Adversity is inevitable. Adversity stinks. Adversity is good.

Adversity is inevitable. Adversity stinks. Adversity is good. In some way, shape, or form, these are all parts of Christian doctrine. I can’t think of one person in the Bible that didn’t face adversity. Moses fled Egypt after killing someone, had to face down Pharaoh, and wasn’t allowed to enter the Promised Land. Jeremiah was thrown down a well. Jonah sat under a plant and wished he was dead. David cried out when his enemies were getting the better of him and had to endure major dysfunctionality among his children. Jesus sweat blood in the Garden of Gethsemane when facing the prospect of the cross. Paul was thrown in jail and beaten. It makes me wonder, what life have we, as Christians, signed up for? The truth is, adversity happens to everyone (adversity is inevitable), regardless of their faith. It is the result of living in a sinful world (adversity stinks) and wasn’t part of the original plan. Yet it is also true that Christians can expect a special kind of adversity – an attempt by the powers of the world to quiet us and stomp out our faith. There is a spiritual battle raging around us, and we have to put on the armor of God (Ephesians 6) for protection. But most of all, we have a choice. What defines the heroes of the Bible is that, in adversity, they drew closer to God rather than pulling away. Granted, their prayers were sometimes raw and angry, but they still prayed with a faith that didn’t give up on God’s ability to use adversity for good.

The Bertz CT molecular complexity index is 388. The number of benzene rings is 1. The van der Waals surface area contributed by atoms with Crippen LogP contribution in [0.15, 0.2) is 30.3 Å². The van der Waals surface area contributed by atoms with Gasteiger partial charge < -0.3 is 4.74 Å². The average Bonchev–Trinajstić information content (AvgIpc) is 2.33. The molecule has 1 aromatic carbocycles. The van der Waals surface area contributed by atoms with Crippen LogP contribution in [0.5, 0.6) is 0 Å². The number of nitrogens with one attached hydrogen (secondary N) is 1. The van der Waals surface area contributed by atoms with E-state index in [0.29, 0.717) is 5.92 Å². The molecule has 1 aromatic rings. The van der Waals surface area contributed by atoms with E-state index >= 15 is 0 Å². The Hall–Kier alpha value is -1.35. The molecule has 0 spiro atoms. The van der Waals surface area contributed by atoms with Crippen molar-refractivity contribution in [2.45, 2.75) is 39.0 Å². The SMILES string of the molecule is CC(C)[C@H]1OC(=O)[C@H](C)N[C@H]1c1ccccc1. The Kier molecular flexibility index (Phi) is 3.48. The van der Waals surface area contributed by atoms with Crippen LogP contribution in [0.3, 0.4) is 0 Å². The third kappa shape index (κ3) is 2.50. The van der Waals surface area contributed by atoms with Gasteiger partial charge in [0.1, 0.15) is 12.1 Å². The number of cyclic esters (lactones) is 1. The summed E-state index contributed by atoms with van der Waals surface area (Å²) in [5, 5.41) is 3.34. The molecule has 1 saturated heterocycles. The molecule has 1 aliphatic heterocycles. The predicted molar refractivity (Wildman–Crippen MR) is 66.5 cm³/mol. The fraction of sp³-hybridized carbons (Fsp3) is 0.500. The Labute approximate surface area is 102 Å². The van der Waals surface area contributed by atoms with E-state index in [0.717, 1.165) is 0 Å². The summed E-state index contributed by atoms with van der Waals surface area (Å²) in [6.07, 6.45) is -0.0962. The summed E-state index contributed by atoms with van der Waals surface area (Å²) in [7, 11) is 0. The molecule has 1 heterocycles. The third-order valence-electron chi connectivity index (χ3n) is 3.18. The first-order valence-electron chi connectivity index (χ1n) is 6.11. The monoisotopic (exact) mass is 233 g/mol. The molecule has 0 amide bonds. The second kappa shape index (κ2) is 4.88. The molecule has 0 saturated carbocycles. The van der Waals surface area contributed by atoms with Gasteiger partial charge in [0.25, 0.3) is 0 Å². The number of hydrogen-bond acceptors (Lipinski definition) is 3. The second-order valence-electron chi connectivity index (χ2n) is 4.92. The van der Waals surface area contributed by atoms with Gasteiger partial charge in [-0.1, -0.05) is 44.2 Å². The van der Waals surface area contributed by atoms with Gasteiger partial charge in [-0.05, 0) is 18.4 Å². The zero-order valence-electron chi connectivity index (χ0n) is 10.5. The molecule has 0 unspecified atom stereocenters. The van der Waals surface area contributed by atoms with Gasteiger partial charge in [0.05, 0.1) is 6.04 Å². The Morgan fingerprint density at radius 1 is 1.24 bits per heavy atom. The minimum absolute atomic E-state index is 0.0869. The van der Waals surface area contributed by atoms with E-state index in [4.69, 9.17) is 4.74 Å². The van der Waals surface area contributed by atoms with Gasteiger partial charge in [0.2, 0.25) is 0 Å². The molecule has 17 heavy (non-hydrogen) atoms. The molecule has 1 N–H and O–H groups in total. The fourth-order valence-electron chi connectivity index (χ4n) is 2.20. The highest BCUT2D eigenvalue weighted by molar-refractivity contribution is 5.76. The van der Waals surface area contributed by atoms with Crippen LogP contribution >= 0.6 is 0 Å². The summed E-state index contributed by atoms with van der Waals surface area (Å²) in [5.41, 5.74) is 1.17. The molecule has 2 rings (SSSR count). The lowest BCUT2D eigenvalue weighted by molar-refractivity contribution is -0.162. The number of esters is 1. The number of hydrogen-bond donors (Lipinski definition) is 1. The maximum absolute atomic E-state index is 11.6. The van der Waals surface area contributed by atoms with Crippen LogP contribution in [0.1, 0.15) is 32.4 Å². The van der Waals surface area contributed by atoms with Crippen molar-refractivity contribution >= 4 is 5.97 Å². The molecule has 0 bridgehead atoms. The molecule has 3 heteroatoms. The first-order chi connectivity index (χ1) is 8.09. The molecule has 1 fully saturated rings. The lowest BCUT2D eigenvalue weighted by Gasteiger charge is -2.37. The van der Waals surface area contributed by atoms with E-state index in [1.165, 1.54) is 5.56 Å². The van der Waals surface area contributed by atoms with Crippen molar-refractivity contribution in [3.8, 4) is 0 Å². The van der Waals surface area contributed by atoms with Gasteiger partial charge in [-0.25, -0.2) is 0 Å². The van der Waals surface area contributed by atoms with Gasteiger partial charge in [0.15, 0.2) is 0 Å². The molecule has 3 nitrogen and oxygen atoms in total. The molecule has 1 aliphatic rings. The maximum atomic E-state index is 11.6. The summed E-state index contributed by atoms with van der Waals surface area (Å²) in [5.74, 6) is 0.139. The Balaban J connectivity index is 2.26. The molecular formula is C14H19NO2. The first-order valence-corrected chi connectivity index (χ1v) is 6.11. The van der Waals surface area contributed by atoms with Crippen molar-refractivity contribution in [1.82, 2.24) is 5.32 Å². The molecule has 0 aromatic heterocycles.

If we can hold on to God through adversity, Satan’s plan is defeated, and the kingdom of God is nearer. It was in adversity that the heroes of the Bible often had their greatest triumphs. So, what’s the secret? Never stop praying. Prayer has nothing to do with picking the right words. It has everything to do with being honest with yourself and with God. And next time, maybe not only pray for circumstances, but pray that God changes you to be more like Him.

Associate Pastor Emeritus, Greg Zehner

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